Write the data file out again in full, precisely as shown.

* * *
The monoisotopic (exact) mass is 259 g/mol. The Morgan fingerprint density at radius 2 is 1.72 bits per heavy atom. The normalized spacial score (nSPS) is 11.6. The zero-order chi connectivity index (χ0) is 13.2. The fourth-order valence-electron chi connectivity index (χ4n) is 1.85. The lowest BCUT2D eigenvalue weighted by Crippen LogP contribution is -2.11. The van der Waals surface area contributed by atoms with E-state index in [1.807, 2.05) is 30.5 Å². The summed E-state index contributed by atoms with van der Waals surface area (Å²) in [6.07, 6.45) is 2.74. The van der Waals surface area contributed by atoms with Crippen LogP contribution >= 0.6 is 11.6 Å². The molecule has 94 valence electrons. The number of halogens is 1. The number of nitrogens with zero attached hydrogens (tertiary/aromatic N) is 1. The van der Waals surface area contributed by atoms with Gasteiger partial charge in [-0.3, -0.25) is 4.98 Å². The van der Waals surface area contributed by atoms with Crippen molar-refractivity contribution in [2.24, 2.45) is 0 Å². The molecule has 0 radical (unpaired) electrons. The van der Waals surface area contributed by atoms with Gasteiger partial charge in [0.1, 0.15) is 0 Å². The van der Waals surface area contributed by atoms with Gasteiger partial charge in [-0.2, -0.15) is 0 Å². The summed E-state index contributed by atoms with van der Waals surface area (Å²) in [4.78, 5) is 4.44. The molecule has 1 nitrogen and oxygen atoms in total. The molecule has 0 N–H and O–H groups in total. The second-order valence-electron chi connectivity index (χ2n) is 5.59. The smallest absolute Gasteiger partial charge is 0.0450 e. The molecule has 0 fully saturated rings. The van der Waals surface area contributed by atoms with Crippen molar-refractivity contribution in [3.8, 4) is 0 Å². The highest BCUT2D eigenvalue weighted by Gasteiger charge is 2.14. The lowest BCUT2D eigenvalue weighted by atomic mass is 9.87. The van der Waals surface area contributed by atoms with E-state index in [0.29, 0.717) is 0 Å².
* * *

The monoisotopic (exact) mass is 259 g/mol. The Morgan fingerprint density at radius 2 is 1.72 bits per heavy atom. The normalized spacial score (nSPS) is 11.6. The zero-order chi connectivity index (χ0) is 13.2. The fourth-order valence-electron chi connectivity index (χ4n) is 1.85. The lowest BCUT2D eigenvalue weighted by Crippen LogP contribution is -2.11. The van der Waals surface area contributed by atoms with E-state index in [1.807, 2.05) is 30.5 Å². The summed E-state index contributed by atoms with van der Waals surface area (Å²) in [6.07, 6.45) is 2.74. The van der Waals surface area contributed by atoms with Crippen LogP contribution >= 0.6 is 11.6 Å². The molecule has 94 valence electrons. The number of halogens is 1. The number of nitrogens with zero attached hydrogens (tertiary/aromatic N) is 1. The van der Waals surface area contributed by atoms with Gasteiger partial charge in [-0.3, -0.25) is 4.98 Å². The van der Waals surface area contributed by atoms with Crippen molar-refractivity contribution in [2.24, 2.45) is 0 Å². The molecule has 0 radical (unpaired) electrons. The van der Waals surface area contributed by atoms with Gasteiger partial charge in [0.1, 0.15) is 0 Å². The van der Waals surface area contributed by atoms with Gasteiger partial charge in [-0.2, -0.15) is 0 Å². The summed E-state index contributed by atoms with van der Waals surface area (Å²) in [4.78, 5) is 4.44. The molecule has 1 nitrogen and oxygen atoms in total. The molecule has 0 N–H and O–H groups in total. The second-order valence-electron chi connectivity index (χ2n) is 5.59. The smallest absolute Gasteiger partial charge is 0.0450 e. The molecule has 0 fully saturated rings. The van der Waals surface area contributed by atoms with Crippen molar-refractivity contribution in [3.8, 4) is 0 Å². The highest BCUT2D eigenvalue weighted by Gasteiger charge is 2.14. The lowest BCUT2D eigenvalue weighted by atomic mass is 9.87. The van der Waals surface area contributed by atoms with E-state index in [0.29, 0.717) is 0 Å².